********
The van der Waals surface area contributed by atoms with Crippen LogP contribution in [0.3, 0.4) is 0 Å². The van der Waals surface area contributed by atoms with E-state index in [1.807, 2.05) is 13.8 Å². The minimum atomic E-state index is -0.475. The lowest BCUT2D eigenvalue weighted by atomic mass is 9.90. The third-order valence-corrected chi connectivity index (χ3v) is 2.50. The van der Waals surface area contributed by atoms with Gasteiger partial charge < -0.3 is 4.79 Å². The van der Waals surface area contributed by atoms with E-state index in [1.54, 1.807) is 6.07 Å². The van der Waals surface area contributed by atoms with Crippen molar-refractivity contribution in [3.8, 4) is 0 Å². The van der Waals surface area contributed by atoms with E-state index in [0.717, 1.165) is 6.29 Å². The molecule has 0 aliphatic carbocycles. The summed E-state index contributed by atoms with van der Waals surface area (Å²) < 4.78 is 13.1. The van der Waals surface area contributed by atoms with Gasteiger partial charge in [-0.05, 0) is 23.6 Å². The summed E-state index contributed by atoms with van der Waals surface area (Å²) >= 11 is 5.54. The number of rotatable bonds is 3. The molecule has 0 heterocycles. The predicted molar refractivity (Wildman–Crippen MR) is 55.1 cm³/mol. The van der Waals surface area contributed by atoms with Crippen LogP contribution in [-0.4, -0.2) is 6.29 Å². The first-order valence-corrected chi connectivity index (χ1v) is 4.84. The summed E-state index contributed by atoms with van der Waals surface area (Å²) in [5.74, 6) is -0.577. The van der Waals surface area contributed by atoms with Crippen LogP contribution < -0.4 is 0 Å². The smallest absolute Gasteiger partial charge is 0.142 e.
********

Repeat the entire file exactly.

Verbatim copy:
The van der Waals surface area contributed by atoms with Crippen LogP contribution in [0.3, 0.4) is 0 Å². The van der Waals surface area contributed by atoms with E-state index in [1.807, 2.05) is 13.8 Å². The minimum atomic E-state index is -0.475. The lowest BCUT2D eigenvalue weighted by atomic mass is 9.90. The third-order valence-corrected chi connectivity index (χ3v) is 2.50. The van der Waals surface area contributed by atoms with Gasteiger partial charge < -0.3 is 4.79 Å². The van der Waals surface area contributed by atoms with E-state index in [1.54, 1.807) is 6.07 Å². The van der Waals surface area contributed by atoms with Crippen molar-refractivity contribution in [3.8, 4) is 0 Å². The van der Waals surface area contributed by atoms with E-state index in [0.717, 1.165) is 6.29 Å². The molecule has 0 aliphatic carbocycles. The summed E-state index contributed by atoms with van der Waals surface area (Å²) < 4.78 is 13.1. The van der Waals surface area contributed by atoms with Gasteiger partial charge in [-0.05, 0) is 23.6 Å². The summed E-state index contributed by atoms with van der Waals surface area (Å²) >= 11 is 5.54. The number of rotatable bonds is 3. The molecule has 0 heterocycles. The predicted molar refractivity (Wildman–Crippen MR) is 55.1 cm³/mol. The van der Waals surface area contributed by atoms with Crippen LogP contribution in [-0.4, -0.2) is 6.29 Å². The first-order valence-corrected chi connectivity index (χ1v) is 4.84. The summed E-state index contributed by atoms with van der Waals surface area (Å²) in [5.74, 6) is -0.577. The van der Waals surface area contributed by atoms with Crippen LogP contribution < -0.4 is 0 Å². The smallest absolute Gasteiger partial charge is 0.142 e.